Progressively more community initiatives have been undertaken over last decades to monitor water quality. Biological data collected by volunteers has been used for biodiversity and water quality studies. Despite the many citizen science projects collecting and using macroinvertebrates, the number of scientific peer-reviewed publications that use this data, remains limited. In 2018, a citizen science project on biological water quality assessment was launched in the Netherlands. In this project, volunteers collect macroinvertebrates from a nearby waterbody, identify and count the number of specimens, and register the catch through a web portal to instantaneously receive a water quality score based on their data. Water quality monitoring in the Netherlands is traditionally the field of professionals working at water authorities. Here, we compare the data from the citizen science project with the data gathered by professionals. We evaluate information regarding type and distribution of sampled waterbodies and sampling period, and compare general patterns in both datasets with respect to collected animals and calculated water quality scores. The results show that volunteers and professionals seldomly sample the same waterbody, that there is some overlap in sampling period, and that volunteers more frequently sampled urban waters and smaller waterbodies. The citizen science project is thus yielding data about understudied waters and this spatial and temporal complementarity is useful. The character and thoroughness of the assessments by volunteers and professionals are likely to differentiate. Volunteers collected significantly lower numbers of animals per sample and fewer animals from soft sediments like worms and more mobile individuals from the open water column such as boatsmen and beetles. Due to the lack of simultaneous observations at various locations by volunteers and professionals, a direct comparison of water quality scores is impossible. However, the obtained patterns from both datasets show that the water quality scores between volunteers and professionals are dissimilar for the different water types. To bridge these differences, new tools and processes need to be further developed to increase the value of monitoring biological water quality by volunteers for professionals.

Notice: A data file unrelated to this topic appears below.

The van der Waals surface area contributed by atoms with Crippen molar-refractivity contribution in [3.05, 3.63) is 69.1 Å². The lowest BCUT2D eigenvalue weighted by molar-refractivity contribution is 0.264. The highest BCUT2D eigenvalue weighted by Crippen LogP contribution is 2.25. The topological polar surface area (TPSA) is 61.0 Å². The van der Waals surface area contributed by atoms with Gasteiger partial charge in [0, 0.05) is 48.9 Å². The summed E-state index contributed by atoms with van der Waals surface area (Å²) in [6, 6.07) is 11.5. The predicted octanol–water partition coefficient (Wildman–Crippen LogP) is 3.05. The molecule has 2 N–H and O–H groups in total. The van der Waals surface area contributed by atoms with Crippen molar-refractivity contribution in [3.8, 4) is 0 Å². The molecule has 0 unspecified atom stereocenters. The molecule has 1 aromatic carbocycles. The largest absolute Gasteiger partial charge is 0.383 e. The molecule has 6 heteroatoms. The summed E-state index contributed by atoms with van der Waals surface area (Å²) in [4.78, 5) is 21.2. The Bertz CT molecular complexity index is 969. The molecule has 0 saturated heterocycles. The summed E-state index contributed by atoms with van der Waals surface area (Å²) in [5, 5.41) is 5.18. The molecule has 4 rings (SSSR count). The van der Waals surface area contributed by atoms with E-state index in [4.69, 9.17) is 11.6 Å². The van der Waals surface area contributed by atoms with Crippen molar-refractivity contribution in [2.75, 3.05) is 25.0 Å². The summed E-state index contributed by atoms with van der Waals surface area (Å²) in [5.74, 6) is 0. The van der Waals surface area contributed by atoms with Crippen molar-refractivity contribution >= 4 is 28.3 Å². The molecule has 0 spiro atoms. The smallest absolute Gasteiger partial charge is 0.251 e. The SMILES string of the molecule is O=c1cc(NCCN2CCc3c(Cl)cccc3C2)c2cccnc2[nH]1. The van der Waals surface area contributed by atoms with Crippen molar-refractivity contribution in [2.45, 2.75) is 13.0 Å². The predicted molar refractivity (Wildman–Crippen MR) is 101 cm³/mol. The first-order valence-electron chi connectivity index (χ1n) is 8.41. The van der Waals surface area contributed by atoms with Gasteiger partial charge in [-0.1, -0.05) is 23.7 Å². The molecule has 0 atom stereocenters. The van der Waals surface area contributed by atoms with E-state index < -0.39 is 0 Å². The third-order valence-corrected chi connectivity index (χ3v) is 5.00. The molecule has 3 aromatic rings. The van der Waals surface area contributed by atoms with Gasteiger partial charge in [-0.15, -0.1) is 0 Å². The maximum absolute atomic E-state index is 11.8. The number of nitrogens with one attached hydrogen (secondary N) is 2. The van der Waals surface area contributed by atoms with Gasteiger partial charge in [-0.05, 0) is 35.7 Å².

• Journal of Biological Rhythms